Can Australian Military Do It All?

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Can Australian Military Do It All?

Australia’s armed forces are under pressure to do more than just fight. But how much else should they do?

In all the discussion concerning the contingent of some 200 U.S. marines arriving in Darwin, a force that will plateau to around 2,500 by 2016 to 17, and the enhanced military use of the Cocos Islands, there’s been a fundamental issue missing from Australia’s national strategic debate: how does the Australian  military’s core business extend beyond the war fighting mission.

Chief of the Australian Army Gen. David Morrison recently observed that he agreed with writer George Santayana, “that only the dead have seen an end to war.”

Morrison noted that the fundamental force development principle is that military operations against a credible, technologically enabled opponent – possessing war fighting capabilities similar to our own – must remain the foundation of all planning.

But the government expects the defense forces to also be postured to be able to carry a range of missions that involve an overlap of responsibility with other government agencies. These include supporting civil efforts to secure our offshore estate; maintaining high readiness forces to support counter-terrorism efforts; assisting civil authorities in protecting major public events; assisting civil agencies in dealing with chemical, biological, radiological and nuclear defense; supporting emergency response efforts in the event of natural disasters within Australia and the region; and providing search and rescue support in remote parts of the Southern Pacific and Indian oceans.

What’s not clear is the extent to which these non-military missions should be reflected in the defense force structure: which capabilities are appropriate for our forces in a “whole of government” context, and what should be the responsibility of other agencies?

In humanitarian assistance and disaster relief operations, the military may lead where there’s a need to demonstrate a willingness and capacity to employ force, or where a substantial level of capacity is required in circumstances that are beyond that of other agencies. The military also undertakes the evacuation of Australian nationals from foreign trouble spots.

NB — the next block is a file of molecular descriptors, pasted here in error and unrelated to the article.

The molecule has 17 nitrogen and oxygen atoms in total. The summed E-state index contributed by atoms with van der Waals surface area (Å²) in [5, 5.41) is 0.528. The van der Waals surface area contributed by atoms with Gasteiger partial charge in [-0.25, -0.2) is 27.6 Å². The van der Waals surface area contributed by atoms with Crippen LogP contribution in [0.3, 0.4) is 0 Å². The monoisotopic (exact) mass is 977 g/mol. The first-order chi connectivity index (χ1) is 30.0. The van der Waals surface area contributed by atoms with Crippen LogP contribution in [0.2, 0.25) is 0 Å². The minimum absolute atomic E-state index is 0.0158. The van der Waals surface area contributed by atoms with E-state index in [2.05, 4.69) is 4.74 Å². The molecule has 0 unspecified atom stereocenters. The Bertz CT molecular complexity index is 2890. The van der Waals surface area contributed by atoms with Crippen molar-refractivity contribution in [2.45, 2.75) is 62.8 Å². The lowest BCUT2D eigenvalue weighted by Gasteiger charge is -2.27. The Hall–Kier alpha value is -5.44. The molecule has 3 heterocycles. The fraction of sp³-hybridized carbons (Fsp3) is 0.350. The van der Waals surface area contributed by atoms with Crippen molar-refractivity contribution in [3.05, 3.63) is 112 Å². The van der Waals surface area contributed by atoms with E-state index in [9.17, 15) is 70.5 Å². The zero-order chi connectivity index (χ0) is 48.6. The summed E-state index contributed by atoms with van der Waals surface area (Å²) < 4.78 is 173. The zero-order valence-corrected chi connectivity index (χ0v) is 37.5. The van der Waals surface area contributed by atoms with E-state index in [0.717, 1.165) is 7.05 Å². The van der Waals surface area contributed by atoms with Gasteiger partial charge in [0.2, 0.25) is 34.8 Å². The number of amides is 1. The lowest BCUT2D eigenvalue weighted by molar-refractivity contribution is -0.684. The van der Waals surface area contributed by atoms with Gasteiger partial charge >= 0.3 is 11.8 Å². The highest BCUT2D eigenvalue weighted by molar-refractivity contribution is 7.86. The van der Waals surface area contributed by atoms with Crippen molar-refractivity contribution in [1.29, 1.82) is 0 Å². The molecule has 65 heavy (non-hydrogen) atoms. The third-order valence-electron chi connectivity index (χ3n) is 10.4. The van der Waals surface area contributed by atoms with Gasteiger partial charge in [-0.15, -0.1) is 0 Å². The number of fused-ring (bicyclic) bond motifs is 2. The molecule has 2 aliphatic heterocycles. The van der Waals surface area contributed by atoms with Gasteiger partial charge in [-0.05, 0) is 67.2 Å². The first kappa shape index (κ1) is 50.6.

But the defense mantra is that it’s war-fighting military capabilities that are its core business: it should only contribute to other national missions from capabilities acquired for combat.

This approach is evident in a range of recent developments. The shifting of responsibility to Customs for developing Australia’s contribution to Pacific islands  maritime security;

the decision to acquire offshore combatant vessels for the Navy rather than more limited patrol vessels ; the decision to man the new support ship Skandi Bergen with a civilian crew; and proposals to “civilianize” the Australian Hydrographic Service.

The recent Australian Force Posture Review on the configuration of our armed forces demonstrates how problems might arise. The report says the Navy faces the greatest challenges. But it didn’t acknowledge that some of these relate to border protection, including in the Northwest, which is now primarily the responsibility of Customs . When the review talks of a defense role in Antarctica, including an ice-strengthened patrol vessel, the tasks it seems to have in mind really belong to Customs under current arrangements.

We now need a much greater understanding of Defense’s role in a whole-of-government approach to peacetime national security. This should cover vessels, aircraft, basing, doctrine, public perceptions and command and control.

There’s real scope for a national fleet approach covering all requirements for offshore capabilities, including maritime policing, patrol and surveillance, and scientific research, that may possibly include some elements of military combat capabilities.

We need the right processes in place to ensure appropriate coordination between agencies. The last thing in national security we need is a situation where important requirements fall victim to a gap between agencies, leading to a “hole” of government outcome.

Sam Bateman and Anthony Bergin are the co-authors of Our Western Front: Australia and the Indian Ocean, Australian Strategic Policy Institute.